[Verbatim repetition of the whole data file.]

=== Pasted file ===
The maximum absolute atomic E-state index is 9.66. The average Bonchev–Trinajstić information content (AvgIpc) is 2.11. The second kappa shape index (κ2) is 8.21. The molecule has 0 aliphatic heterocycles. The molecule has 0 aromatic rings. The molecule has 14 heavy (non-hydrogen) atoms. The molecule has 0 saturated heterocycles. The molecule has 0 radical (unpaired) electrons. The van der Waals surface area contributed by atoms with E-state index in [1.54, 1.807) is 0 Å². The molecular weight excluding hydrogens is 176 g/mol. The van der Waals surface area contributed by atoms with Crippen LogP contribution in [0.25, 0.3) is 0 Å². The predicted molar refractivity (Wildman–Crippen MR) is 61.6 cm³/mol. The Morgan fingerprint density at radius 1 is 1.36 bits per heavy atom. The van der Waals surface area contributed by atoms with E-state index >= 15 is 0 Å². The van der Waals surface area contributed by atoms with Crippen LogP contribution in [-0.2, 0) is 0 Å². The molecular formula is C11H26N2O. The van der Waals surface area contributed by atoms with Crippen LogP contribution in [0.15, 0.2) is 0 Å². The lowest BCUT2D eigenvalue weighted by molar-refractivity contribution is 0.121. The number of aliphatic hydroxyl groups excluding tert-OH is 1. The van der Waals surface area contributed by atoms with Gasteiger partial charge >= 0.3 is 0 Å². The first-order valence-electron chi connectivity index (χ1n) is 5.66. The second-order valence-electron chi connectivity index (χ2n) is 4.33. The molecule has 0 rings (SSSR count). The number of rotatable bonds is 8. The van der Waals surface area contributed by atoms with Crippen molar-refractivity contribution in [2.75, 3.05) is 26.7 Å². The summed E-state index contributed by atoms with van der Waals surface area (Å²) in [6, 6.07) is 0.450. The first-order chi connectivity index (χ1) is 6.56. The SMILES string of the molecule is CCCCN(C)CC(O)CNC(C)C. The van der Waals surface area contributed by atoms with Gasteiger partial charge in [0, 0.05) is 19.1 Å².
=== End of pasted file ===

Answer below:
The maximum absolute atomic E-state index is 9.66. The average Bonchev–Trinajstić information content (AvgIpc) is 2.11. The second kappa shape index (κ2) is 8.21. The molecule has 0 aliphatic heterocycles. The molecule has 0 aromatic rings. The molecule has 14 heavy (non-hydrogen) atoms. The molecule has 0 saturated heterocycles. The molecule has 0 radical (unpaired) electrons. The van der Waals surface area contributed by atoms with E-state index in [1.54, 1.807) is 0 Å². The molecular weight excluding hydrogens is 176 g/mol. The van der Waals surface area contributed by atoms with Crippen LogP contribution in [0.25, 0.3) is 0 Å². The predicted molar refractivity (Wildman–Crippen MR) is 61.6 cm³/mol. The Morgan fingerprint density at radius 1 is 1.36 bits per heavy atom. The van der Waals surface area contributed by atoms with E-state index >= 15 is 0 Å². The van der Waals surface area contributed by atoms with Crippen LogP contribution in [-0.2, 0) is 0 Å². The molecular formula is C11H26N2O. The van der Waals surface area contributed by atoms with Crippen LogP contribution in [0.15, 0.2) is 0 Å². The lowest BCUT2D eigenvalue weighted by molar-refractivity contribution is 0.121. The number of aliphatic hydroxyl groups excluding tert-OH is 1. The van der Waals surface area contributed by atoms with Gasteiger partial charge >= 0.3 is 0 Å². The first-order valence-electron chi connectivity index (χ1n) is 5.66. The second-order valence-electron chi connectivity index (χ2n) is 4.33. The molecule has 0 rings (SSSR count). The number of rotatable bonds is 8. The van der Waals surface area contributed by atoms with Crippen molar-refractivity contribution in [2.75, 3.05) is 26.7 Å². The summed E-state index contributed by atoms with van der Waals surface area (Å²) in [6, 6.07) is 0.450. The first-order chi connectivity index (χ1) is 6.56. The SMILES string of the molecule is CCCCN(C)CC(O)CNC(C)C. The van der Waals surface area contributed by atoms with Gasteiger partial charge in [0, 0.05) is 19.1 Å².